They say “behind every good man is a good woman.” I’ve often wondered about the quote, and been annoyed by it, in part because it suggests that the man walks in front of the woman, and I find that mindset to be disrespectful to women. When I heard people say it in speeches and introductions, I’d always squirm a bit. It was only recently that I understood walking behind has its advantages.
This weekend was a long one for me. Fattz and I worked Friday from 6 a.m. until almost 8 p.m. Because it was Martin Luther King Jr. weekend, we had a parade on Saturday, events on Sunday and a breakfast and banquet Monday. Fattz decided he would run the MLK Special on Dr. King’s birthday and, as a result, the morning team would have Monday off.
Fattz and I are actually very close. In fact, we are so much like brother and sister that we often annoy each other. He is way more tolerant than I, and I am way more organized than he.
Anyway, Friday had been a long day. Fattz and I had to cut a commercial together. But he was talking on the phone to record reps and laughing – having fun – while I was hard at work. The more I heard him laugh on the phone, the madder I got.
When I finished cutting my part of the commercial, I marched into his office and said in my best bossy voice, “Fattz, could you please hurry up and cut this commercial? I don’t have all day to wait on you.”
He looked at me with his here-she-goes look (which he’s perfected after working with me for 16 years).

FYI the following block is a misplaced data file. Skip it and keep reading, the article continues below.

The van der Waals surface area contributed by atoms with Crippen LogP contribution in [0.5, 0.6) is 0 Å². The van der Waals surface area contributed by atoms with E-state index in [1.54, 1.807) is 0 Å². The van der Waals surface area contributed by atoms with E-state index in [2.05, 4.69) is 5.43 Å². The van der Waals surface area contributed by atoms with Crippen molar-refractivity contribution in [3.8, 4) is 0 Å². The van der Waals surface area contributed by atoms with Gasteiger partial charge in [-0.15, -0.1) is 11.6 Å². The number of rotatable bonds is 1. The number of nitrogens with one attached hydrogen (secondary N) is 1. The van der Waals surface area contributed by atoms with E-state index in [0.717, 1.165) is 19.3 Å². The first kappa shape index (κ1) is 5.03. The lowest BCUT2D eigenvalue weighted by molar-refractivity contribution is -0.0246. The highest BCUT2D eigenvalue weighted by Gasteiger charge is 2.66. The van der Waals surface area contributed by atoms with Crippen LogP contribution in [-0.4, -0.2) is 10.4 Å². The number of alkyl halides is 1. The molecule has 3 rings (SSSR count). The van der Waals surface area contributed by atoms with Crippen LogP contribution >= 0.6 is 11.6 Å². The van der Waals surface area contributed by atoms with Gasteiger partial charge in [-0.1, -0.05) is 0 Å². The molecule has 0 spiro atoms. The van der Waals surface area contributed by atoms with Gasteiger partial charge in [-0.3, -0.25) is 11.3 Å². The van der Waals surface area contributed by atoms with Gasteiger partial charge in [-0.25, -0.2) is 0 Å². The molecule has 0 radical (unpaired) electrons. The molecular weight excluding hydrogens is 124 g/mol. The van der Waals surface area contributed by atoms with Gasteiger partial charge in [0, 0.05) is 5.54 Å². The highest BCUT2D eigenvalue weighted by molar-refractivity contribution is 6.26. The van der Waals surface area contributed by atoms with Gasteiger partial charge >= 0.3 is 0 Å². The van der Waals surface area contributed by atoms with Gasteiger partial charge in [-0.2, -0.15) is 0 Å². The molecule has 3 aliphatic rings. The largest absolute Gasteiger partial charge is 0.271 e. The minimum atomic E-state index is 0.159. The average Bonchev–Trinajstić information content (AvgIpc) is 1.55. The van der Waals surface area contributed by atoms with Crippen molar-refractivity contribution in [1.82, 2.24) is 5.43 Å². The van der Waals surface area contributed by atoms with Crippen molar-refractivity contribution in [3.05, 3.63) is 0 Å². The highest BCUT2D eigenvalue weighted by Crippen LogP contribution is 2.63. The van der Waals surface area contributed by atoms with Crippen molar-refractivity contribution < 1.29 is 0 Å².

“Cher,” he said, “I’m coming, what’s wrong with you?”
“Nothing,” I said, “you’re just so inconsiderate.” I knew he hadn’t really done anything except be Fattz and laugh and have fun, but I was tired and wanted to go home. He sat there typing for another few minutes, I suspect just to annoy me. I cleared my throat. He looked at me, sighed and got up, went into the production room and cut his part in 30 seconds. (Sometimes I forget how good he is at what he does.) He then said, “Are you happy now?”
I quickly finished producing the commercial and put it in the computer. Then I went to my desk and looked at the calendar. As I was texting Fattz his schedule for the weekend, he, of course, was back on the phone laughing.
“Cher, where is the MLK Special?” he asked.
“It’s in your e-mail.”
“What time is the parade again?” he asked.
“It’s at 1 p.m., and I’ve already made arrangements for the van to be there.”
“Oh, weeeeell,” he started, but I interrupted him and said, “Fattz, I texted you your schedule and the letter that you wanted is on your desktop. The commercial is done and the liners are updated … what do you need now?”
I heard him tell the person on the phone to hold on for a second. He then walked to my office door and said, “I just wanted to say thank you, and have a good weekend and that I really appreciate you.” He smiled his Fattz smile. Who can stay mad at him? Actually, sometimes I can, but that’s another story.
“I know you do. I appreciate you, too, but don’t forget about the banquet Monday night,” I replied.
As I walked toward the door, I heard him saying to the person on the phone, “Oh, that was just Cher being Cher. She’s a pain in my backside, but she’s my backbone. Behind every good man, there’s a pain like Cher Best.”
I couldn’t help but laugh out loud. As I pressed the elevator button I mused that if I’m walking behind him, at least I can thump him in the back of the head when he’s walking too slow.